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Planners Engage in Polite Combat Over NYU Expansion

| March 29, 2012 4:00 AM | Updated: March 29, 2012 10:56 AM video

A rendering shows how NYU intends to expand in Greenwich Village by 2031. The school says it needs to grow to survive, but many neighbors say the plan will overwhelm their historic neighborhood. Image courtesy of New York University.

Ever since NYU submitted its expansion plan for the next 19-years — calling for an additional 6 million sq. ft., 2.5 million of which are in Greenwich Village — many have rallied against the plan, calling it destructive to the historic neighborhood. On March 27, the Municipal Art Society gathered together three urban planning experts and the chair of the local community board to discuss whether some kind of compromise can be reached.

The  expansion plan, NYU 2031, is the largest single development ever proposed in Greenwich Village, and the largest in the university’s history. NYU has been toiling over the plan for two years, and after some setbacks, this is the final version. It calls for four new buildings to be constructed next to two massive apartment buildings on a site the university owns, which is surrounded by Houston Street, West Third and Mercer Streets and La Guardia Place. The space totals nine blocks, or two “super blocks” — larger-than-normal blocks created under Robert Moses’ 1950s redevelopment plan.

NYU’s administration says it needs the added space to grow its academic programs and student body, and that one of the buildings will house a new public school for the community.

Community Board 2 has unanimously rejected the plan. The board, along with neighbors, NYU faculty and the Greenwich Village Historical Society say the buildings called for are far too tall, that the large open space and playground would be ruined by shadows and the constant flow of students, and that plans for a new gym to replace Coles Gym as well as for a new hotel are murky and unnecessary. Last week, Greenwich Village-resident and New York Times architecture critic Michael Kimmelman criticized the plan, and suggested the buildings be reduced in size and that NYU make better use of space in other neighborhoods. The Preservation League of New York State has called for the South Village to become a historic district, partially to protect against the expansion.

For those not familiar with NYU’s history in Lower Manhattan, past expansions have resulted in outcries from the community, which faulted the university for failing to listen to their concerns and going forward with its original plans against their wishes.

Top planners debated the NYU expansion at a special event hosted by the Municipal Art Society on Tuesday. NYU's plans are controversial within the Greenwich Village community. Photo by Giles Ashford for The Municipal Art Society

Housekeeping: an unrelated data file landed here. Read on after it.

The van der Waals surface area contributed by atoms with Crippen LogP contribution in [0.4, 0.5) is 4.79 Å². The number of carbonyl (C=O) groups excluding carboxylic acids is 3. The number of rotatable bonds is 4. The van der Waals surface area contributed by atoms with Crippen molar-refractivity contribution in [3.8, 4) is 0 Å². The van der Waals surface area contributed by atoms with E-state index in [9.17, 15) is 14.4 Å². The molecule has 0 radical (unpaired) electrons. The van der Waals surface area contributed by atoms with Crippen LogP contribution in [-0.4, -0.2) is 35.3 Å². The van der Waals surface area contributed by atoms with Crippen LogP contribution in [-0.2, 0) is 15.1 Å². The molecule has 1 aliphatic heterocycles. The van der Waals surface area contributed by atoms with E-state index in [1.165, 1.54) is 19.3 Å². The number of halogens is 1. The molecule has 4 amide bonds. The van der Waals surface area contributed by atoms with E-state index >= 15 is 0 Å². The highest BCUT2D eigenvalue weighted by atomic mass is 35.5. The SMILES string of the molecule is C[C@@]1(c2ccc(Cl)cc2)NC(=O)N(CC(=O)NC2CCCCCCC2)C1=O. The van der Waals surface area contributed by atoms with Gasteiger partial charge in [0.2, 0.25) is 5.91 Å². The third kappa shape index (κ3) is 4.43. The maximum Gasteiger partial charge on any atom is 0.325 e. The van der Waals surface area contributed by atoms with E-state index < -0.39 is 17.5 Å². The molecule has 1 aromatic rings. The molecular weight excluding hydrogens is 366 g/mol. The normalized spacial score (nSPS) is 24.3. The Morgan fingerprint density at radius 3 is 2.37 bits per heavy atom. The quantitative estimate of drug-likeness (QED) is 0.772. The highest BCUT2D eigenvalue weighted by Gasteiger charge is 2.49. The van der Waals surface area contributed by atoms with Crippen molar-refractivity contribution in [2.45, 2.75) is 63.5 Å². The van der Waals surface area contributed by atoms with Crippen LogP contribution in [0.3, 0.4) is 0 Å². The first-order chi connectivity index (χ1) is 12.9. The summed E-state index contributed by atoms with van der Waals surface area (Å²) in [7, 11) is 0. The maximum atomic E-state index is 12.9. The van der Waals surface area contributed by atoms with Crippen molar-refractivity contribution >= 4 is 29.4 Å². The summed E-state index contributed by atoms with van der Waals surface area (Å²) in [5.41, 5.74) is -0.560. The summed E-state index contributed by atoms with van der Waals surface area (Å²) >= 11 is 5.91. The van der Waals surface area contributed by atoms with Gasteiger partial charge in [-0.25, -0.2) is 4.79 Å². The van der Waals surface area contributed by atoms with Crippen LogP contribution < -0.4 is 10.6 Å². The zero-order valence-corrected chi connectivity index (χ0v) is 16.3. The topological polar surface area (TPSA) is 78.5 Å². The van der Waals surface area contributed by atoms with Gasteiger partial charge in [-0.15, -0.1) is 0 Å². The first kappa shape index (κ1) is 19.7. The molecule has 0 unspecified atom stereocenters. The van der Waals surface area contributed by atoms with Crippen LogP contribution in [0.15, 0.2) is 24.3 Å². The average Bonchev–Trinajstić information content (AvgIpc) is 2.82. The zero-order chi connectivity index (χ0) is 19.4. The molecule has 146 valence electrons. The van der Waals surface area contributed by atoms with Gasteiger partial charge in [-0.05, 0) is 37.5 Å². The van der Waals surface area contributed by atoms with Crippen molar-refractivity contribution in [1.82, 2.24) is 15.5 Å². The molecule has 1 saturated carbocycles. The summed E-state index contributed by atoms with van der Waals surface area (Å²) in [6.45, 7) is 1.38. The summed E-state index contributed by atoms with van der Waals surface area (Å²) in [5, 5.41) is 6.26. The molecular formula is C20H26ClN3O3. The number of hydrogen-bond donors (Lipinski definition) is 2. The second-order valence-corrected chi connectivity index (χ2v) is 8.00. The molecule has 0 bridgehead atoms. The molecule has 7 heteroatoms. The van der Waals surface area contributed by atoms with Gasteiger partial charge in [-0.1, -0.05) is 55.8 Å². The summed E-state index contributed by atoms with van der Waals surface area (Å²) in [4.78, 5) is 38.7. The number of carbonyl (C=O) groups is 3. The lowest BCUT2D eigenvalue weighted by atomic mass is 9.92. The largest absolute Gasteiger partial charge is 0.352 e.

The plan is currently being reviewed by Manhattan Borough President Scott Stringer, and on April 12 his office will submit its recommendations publicly. After that, in April or May, the City Planning Commission will hold a public hearing and vote on the plan and the multiple zoning amendments that it entails, and finally, in June or July, City Council will vote whether to approve the plan.  According to estimates by the Building and Construction Trades Council of Greater New York, the upside to NYU 2031 is the creation of an additional 2,400 jobs for the next 20 years that will generate more than $490 million in economic output.

The Municipal Art Society has asked NYU to alter its plans, and the panel event it held on Tuesday was meant to engender a calm dialogue between the community and experienced academic planners. At many points during the debate, the audience, largely composed of Greenwich Village residents and NYU faculty who oppose the plan, chimed in.

WATCH VIDEO:

Watch a video of the entire debate over the NYU expansion, hosted by the Municipal Art Society. Video by Jaime Lebri for The Municipal Art Society.

The discussion was moderated by John Alschuler, chairman of both the urban planning advisory firm, HR&A, and Friends of the High Line. Panelists included Brad Hoylman, chair of Community Board 2; Hilary Ballon, deputy vice chancellor NYU Abu Dhabi and professor of urban studies and architecture, and curator of the Greatest Grid exhibit at the Museum of the City of New York; Ron Shiffman, a professor at Pratt Graduate Center for Planning, who was involved with designing an alternative plan to Columbia University’s controversial expansion into Manhattanville; and Gary Hack, former dean and professor of urban design at the University of Pennsylvania.

MetroFocus shares some of John Alschuler’s questions below, and panelists’ responses.

Brad Hoylman, chair of Community Board 2

Flickr/West Side Neighborhood Alliance

What do you make of how this plan uses open space and the two buildings that boomerang on either side of it?